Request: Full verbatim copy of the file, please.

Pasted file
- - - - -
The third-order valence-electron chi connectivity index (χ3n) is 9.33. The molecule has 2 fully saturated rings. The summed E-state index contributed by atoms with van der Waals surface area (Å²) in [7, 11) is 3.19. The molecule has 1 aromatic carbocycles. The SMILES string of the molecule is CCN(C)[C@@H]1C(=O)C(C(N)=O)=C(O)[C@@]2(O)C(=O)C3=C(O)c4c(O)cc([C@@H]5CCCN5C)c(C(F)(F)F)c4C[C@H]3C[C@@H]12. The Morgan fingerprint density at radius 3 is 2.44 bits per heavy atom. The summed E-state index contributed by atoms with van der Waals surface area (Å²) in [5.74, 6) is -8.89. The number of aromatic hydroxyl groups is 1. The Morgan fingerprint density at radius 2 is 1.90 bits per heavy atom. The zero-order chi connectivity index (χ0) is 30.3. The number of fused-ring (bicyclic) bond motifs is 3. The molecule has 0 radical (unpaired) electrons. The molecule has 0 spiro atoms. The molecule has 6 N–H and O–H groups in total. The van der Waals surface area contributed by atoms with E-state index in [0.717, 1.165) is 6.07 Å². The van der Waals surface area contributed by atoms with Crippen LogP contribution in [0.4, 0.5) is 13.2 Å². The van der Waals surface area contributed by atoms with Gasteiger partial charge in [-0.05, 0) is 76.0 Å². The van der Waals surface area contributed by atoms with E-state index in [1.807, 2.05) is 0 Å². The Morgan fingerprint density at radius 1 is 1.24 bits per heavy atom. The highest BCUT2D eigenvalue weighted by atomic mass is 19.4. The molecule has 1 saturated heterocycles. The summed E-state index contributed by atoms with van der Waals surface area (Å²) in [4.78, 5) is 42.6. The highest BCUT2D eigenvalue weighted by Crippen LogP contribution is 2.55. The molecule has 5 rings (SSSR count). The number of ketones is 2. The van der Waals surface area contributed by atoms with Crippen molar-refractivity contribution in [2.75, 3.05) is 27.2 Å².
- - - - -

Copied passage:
The third-order valence-electron chi connectivity index (χ3n) is 9.33. The molecule has 2 fully saturated rings. The summed E-state index contributed by atoms with van der Waals surface area (Å²) in [7, 11) is 3.19. The molecule has 1 aromatic carbocycles. The SMILES string of the molecule is CCN(C)[C@@H]1C(=O)C(C(N)=O)=C(O)[C@@]2(O)C(=O)C3=C(O)c4c(O)cc([C@@H]5CCCN5C)c(C(F)(F)F)c4C[C@H]3C[C@@H]12. The Morgan fingerprint density at radius 3 is 2.44 bits per heavy atom. The summed E-state index contributed by atoms with van der Waals surface area (Å²) in [5.74, 6) is -8.89. The number of aromatic hydroxyl groups is 1. The Morgan fingerprint density at radius 2 is 1.90 bits per heavy atom. The zero-order chi connectivity index (χ0) is 30.3. The number of fused-ring (bicyclic) bond motifs is 3. The molecule has 0 radical (unpaired) electrons. The molecule has 0 spiro atoms. The molecule has 6 N–H and O–H groups in total. The van der Waals surface area contributed by atoms with E-state index in [0.717, 1.165) is 6.07 Å². The van der Waals surface area contributed by atoms with Crippen LogP contribution in [0.4, 0.5) is 13.2 Å². The van der Waals surface area contributed by atoms with Gasteiger partial charge in [-0.05, 0) is 76.0 Å². The van der Waals surface area contributed by atoms with E-state index in [1.807, 2.05) is 0 Å². The Morgan fingerprint density at radius 1 is 1.24 bits per heavy atom. The highest BCUT2D eigenvalue weighted by atomic mass is 19.4. The molecule has 1 saturated heterocycles. The summed E-state index contributed by atoms with van der Waals surface area (Å²) in [4.78, 5) is 42.6. The highest BCUT2D eigenvalue weighted by Crippen LogP contribution is 2.55. The molecule has 5 rings (SSSR count). The number of ketones is 2. The van der Waals surface area contributed by atoms with Crippen molar-refractivity contribution in [2.75, 3.05) is 27.2 Å².